Hardware synthesizers are fun to play and sound fantastic. But they’re not always convenient for producers, especially if your workflow is largely laptop-based or if you’re performing live. The solution? Sample those synths and turn them into readily accessible software instruments to use in your DAW.
Aside from the convenience of having hardware converted into software, working with samplers can expand the sweet sound of your synthesizers. Samplers can bend and warp sounds in new and exciting ways. You could turn a monophonic synth into a polyphonic one, for example. Then, of course, there’s the magical degradation and warping you get when pitch-shifting audio across a keyboard. (If you’d rather skip the hardware and fake a lo-fi aesthetic in the box instead, check out our tutorial on lo-fi effects.)
For this tutorial, you’ll need a hardware synthesizer and a way to record it into your computer. Assuming that’s covered, you’ll also need a software sampler. Native Instruments’ Kontakt is a comprehensive solution and is what will be used here but it’s by no means the only option on the market. There are plenty of others, including TAL-Software’s TAL-Sampler, along with some freeware options – perhaps your DAW’s stock sampler will do the trick, too. We’ll show you the best techniques, and you can adapt them to your desired sampler.
Here’s an example of what you can do with a homemade sample instrument. This house track features a multi-sampled Moog Grandmother playing chords.
Dial in your synth
The first step? Program your synth patch. Sometimes it’s useful to capture a wide, open synth sound for a flexible sample – but you may lose out on the inherent character of your synthesizer. Instead, try dialling in a target sound that you’d want to use in a recording. You can even include effects, such as on our Moog Grandmother, which has a spring reverb for atmosphere.
Program MIDI notes
Next, in your DAW, draw in a series of MIDI notes that you want to capture. To ensure consistent volume, make sure they all have the same amount of velocity. Leave enough time between notes to fully record any tails.
As for what (or more correctly, how many) notes to capture, that depends entirely on how realistic of a sample instrument you want. Recording every note on the keyboard will give you the best results – if what you want is a sample instrument that sounds exactly like the source. To hear more of the sampler’s sonics, capture only one or two notes per octave. This will result in pitch shifting and can introduce slight artefacts that add some flair.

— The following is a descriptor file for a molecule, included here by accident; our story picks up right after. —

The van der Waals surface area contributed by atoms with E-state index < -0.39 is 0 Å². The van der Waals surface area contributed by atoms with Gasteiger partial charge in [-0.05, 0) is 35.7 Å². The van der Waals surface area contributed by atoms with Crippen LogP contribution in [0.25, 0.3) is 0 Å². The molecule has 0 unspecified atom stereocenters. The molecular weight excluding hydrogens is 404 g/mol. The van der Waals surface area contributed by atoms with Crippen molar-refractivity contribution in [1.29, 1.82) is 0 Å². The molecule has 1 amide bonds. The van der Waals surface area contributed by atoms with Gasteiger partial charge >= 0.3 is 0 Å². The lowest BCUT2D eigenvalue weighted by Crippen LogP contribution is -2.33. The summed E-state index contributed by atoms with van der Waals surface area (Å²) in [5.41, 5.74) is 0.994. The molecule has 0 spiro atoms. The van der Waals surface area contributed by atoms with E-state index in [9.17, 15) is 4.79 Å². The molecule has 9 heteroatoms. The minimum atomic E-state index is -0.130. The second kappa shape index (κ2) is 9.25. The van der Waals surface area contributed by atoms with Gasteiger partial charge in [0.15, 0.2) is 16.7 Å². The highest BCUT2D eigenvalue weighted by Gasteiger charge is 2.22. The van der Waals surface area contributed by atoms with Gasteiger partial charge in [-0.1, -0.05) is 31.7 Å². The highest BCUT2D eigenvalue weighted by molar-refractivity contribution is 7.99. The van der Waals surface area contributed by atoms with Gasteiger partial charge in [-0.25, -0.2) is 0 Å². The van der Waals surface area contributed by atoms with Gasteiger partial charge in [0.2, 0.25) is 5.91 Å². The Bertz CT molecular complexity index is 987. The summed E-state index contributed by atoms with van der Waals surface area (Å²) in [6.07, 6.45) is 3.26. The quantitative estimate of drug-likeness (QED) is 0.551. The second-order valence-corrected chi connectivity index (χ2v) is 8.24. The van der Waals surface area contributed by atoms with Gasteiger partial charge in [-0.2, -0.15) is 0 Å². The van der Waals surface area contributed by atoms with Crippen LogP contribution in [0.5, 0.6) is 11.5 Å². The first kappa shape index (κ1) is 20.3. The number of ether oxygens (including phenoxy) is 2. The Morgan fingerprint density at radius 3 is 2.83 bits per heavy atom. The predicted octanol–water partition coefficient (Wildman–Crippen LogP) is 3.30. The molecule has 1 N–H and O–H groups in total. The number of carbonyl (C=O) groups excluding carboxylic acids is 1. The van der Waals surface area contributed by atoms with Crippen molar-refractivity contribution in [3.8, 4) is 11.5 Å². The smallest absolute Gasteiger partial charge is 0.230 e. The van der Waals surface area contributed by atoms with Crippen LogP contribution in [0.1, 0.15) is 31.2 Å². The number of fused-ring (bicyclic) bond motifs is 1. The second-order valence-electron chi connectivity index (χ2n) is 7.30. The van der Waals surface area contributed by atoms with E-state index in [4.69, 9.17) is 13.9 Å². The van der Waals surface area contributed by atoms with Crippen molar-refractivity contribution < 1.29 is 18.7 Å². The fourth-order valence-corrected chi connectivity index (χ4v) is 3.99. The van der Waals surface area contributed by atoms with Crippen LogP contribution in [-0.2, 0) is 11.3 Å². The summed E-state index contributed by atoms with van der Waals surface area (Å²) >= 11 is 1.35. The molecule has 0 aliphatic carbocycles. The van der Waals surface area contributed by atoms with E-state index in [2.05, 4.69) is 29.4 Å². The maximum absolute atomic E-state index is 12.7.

Record the synth twice to make two velocity layers
Now it’s time to record the synthesizer. As most software samplers support velocity layers, where a different sample is triggered depending on how hard you press down on a key, you can do two separate recordings; the second with a different setting on the synthesizer. For example, run two passes, each with a different filter frequency cutoff amount so that harder presses on the final sample instrument will result in brighter notes.
Feel free to add colour when recording your synthesizer as well. The Moog Grandmother here was recorded through an audio interface with a built-in compressor and saturation engaged.
Edit the captured audio files
Next, using your DAW or a dedicated audio editor such as Audacity, isolate each recorded note into its own audio file. Trim any silence from the beginning of the new file. Also, add a fade-out to the end of each note to address any sudden drops in sound. Be sure to label each file with its velocity layer and note position. You’ll need to know this when mapping out your sample instrument in the next step.
Create a key map and the first velocity layer
In your DAW, create a fresh project and add your chosen sampler to a new MIDI track. Open the sampler and prime it for importing audio files. Access the edit mode and then click on the appropriate button to start key mapping.
The first sample will likely be automatically stretched across the entire keyboard. Pull it back so it occupies the first half of an octave starting with C. Next, drag in the next file and edit the width of the sample coverage. Do the same for the rest of the notes, as in the video below.
Add the second velocity layer
Now it’s time to add the second, brighter velocity layer. In the key mapping section, pull down on each key zone until around the halfway point. This will be the velocity change point. Next, drop the corresponding second layer note into the top area and pull up on the zone until it sits nicely with the first layer.
In the video example below, velocity information at or below 65 plays layer one, while layer two gets triggered by stronger key strokes. Now is the time to save your new sample patch so you don’t lose the key mappings and velocity layers.
Choose sampler effects
For the final step, go ahead and add some internal effects to your new instrument if your sampler software supports it. Saturation is always welcome, as are reverb and delay. Feel free to get creative with your sampler’s editing capabilities. There are envelope settings, of course, but don’t forget about loops and loop points for additional sampler spice.
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